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Saturday, November 27, 2010

Latino caucus expects results from Brown; Gov.-elect said he'd support lawmakers' legislation.

The Sacramento Bee
November 26, 2010

SACRAMENTO -- The bill has already been approved -- and vetoed -- four times.

But California's Latino Legislative Caucus expects it to become law next year when Gov.-elect Jerry Brown takes office.

In its current form, the bill would let undocumented college students apply for financial aid from a pool of money that is private but administered by state colleges and universities.

"I expect Jerry Brown to sign it for a simple reason. He stood up at the Fresno debate (against GOP rival Meg Whitman) and said he would," said Sen. Gil Cedillo, D-Los Angeles, chair of the Latino caucus and author of the bill.

While a more conservative Congress is likely to ratchet up tough talk on illegal immigrants, California, the country's most heavily immigrant state, is poised to go in a different direction.

Brown won on Nov. 2 with decisive support from California's increasingly muscular Latino electorate. The voting bloc includes many naturalized U.S. citizens, and the Field Poll estimates its share of registered voters has grown to 22 percent.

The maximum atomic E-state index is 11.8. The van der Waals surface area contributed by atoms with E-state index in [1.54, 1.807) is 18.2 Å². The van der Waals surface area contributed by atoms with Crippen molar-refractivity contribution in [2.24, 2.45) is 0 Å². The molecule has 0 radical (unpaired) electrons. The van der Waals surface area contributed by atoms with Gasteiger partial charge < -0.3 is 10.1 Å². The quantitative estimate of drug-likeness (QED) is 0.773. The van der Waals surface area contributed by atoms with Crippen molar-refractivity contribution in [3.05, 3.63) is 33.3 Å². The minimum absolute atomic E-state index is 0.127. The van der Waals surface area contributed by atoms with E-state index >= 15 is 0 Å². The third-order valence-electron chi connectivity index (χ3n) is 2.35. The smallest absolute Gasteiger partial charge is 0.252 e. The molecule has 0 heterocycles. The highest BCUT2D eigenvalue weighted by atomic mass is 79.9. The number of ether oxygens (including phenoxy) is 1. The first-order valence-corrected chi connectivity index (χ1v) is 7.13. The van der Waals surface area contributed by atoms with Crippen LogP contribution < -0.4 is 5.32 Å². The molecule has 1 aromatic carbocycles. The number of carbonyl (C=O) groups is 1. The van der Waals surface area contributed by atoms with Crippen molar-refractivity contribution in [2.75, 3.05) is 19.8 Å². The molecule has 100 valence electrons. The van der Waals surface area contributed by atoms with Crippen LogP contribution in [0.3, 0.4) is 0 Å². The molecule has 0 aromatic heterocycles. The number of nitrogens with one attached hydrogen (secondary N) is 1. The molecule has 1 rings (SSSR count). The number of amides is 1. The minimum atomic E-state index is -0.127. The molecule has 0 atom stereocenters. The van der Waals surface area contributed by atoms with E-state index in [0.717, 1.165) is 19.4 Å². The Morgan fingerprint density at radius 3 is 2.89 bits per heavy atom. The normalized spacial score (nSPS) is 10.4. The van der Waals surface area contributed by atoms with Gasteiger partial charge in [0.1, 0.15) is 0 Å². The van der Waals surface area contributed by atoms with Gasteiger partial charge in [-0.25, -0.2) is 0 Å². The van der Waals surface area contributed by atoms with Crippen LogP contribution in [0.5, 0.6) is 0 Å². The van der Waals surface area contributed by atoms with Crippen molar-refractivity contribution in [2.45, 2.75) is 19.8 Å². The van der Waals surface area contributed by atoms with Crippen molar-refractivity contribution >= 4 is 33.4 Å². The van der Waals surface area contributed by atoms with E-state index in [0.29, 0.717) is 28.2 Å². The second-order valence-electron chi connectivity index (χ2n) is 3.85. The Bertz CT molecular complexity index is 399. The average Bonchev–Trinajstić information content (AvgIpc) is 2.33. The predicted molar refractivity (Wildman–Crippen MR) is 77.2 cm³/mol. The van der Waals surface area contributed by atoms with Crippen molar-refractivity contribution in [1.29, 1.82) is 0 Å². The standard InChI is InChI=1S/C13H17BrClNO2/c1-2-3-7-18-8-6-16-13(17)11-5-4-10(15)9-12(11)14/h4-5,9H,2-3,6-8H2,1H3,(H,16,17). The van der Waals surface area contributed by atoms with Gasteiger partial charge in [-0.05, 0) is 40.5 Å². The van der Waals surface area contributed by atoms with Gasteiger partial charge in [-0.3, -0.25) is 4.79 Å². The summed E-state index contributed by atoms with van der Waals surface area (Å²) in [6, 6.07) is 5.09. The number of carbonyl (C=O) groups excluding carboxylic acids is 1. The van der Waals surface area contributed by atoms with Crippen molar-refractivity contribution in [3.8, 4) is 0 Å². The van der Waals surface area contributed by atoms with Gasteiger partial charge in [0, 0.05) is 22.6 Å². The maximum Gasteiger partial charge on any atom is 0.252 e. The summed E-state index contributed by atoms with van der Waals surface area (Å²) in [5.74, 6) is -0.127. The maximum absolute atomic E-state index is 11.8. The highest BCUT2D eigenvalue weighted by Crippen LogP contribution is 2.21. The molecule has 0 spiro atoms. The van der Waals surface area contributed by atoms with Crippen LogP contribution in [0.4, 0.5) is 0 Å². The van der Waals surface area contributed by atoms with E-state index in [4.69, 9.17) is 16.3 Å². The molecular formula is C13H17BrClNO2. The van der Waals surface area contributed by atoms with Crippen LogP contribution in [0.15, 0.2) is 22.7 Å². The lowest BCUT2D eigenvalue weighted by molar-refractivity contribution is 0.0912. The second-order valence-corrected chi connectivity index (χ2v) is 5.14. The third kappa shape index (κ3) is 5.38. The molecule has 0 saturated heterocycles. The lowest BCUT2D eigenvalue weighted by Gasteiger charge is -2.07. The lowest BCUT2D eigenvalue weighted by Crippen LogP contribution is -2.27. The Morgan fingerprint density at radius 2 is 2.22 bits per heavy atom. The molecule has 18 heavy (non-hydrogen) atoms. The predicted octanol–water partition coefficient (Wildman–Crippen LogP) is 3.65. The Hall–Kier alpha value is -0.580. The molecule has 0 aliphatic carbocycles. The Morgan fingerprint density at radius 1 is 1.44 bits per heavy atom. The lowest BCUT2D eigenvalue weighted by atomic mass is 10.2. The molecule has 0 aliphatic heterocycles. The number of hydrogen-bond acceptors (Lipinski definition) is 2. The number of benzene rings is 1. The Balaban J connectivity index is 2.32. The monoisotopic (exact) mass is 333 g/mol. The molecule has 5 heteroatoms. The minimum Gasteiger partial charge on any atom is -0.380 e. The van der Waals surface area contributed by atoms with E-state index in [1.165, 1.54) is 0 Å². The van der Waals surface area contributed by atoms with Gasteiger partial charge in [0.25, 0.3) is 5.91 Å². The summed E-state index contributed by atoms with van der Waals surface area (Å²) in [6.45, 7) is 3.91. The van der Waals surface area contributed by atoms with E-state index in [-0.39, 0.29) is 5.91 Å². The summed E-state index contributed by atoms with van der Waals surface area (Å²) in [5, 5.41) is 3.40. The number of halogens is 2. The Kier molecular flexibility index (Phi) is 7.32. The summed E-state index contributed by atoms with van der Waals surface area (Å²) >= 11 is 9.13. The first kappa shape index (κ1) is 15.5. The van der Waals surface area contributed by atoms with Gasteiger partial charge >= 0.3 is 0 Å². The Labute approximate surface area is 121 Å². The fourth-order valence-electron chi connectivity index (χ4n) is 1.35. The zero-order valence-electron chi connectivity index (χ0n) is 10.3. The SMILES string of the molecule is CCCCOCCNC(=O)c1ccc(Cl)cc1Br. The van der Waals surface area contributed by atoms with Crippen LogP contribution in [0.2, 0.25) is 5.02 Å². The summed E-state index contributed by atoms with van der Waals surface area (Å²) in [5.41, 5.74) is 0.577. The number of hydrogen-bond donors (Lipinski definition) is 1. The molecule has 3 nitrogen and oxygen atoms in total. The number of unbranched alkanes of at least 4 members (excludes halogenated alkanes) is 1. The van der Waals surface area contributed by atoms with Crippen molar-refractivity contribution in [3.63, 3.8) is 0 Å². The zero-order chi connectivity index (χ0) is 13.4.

The state's Latino caucus worked to turn out voters for Brown and expects the Democrat to empathize with initiatives they've supported but seen vetoed by Republican Gov. Arnold Schwarzenegger.

During the same Fresno debate, sponsored by Univision Spanish-language TV, Brown spent considerable time explaining his views on illegal immigration, as well as recalling his first term as governor.

In the 1970s, Brown appointed the first Latinos to positions of California state power. He signed the nation's only law to give farmworkers the right to choose unions.

"I'm not ashamed of the fact that people, particularly when they're poor and when they don't have power, and they don't even speak English, they need a strong lawyer advocate standing in their corner,"Brown said in Fresno.

"I'm going to treat everybody, whether they're documented or not," he said, "as God's child, and my brothers and sisters." He vowed that as governor he'd "do whatever I can" to get Congress to approve laws that include a path to legal status.

"Do we deport 2 million people in California, 11 million people throughout the country?" he said. "This is a real human tragedy."

Brown has nevertheless upset some immigrant-rights activists because he favors a program called Secure Communities, which allows local police to send fingerprints of people they've arrested to federal immigration databases.

San Francisco and Santa Clara counties asked to opt out of the program that California joined during Brown's tenure as attorney general.

The counties contended that the program has created a fear of police, and led to families being broken up by deportations of people stopped for minor reasons and who have no criminal history. Brown insisted they participate.

The incoming governor is also going to feel pressure from an old ally:the United Farm Workers union, which devoted much energy to getting Brown elected.

Arturo Rodriguez, UFW president, wants Brown to sign a bill amending the 1975 law that Brown and the UFW together pushed to give farmworkers secret-ballot union votes.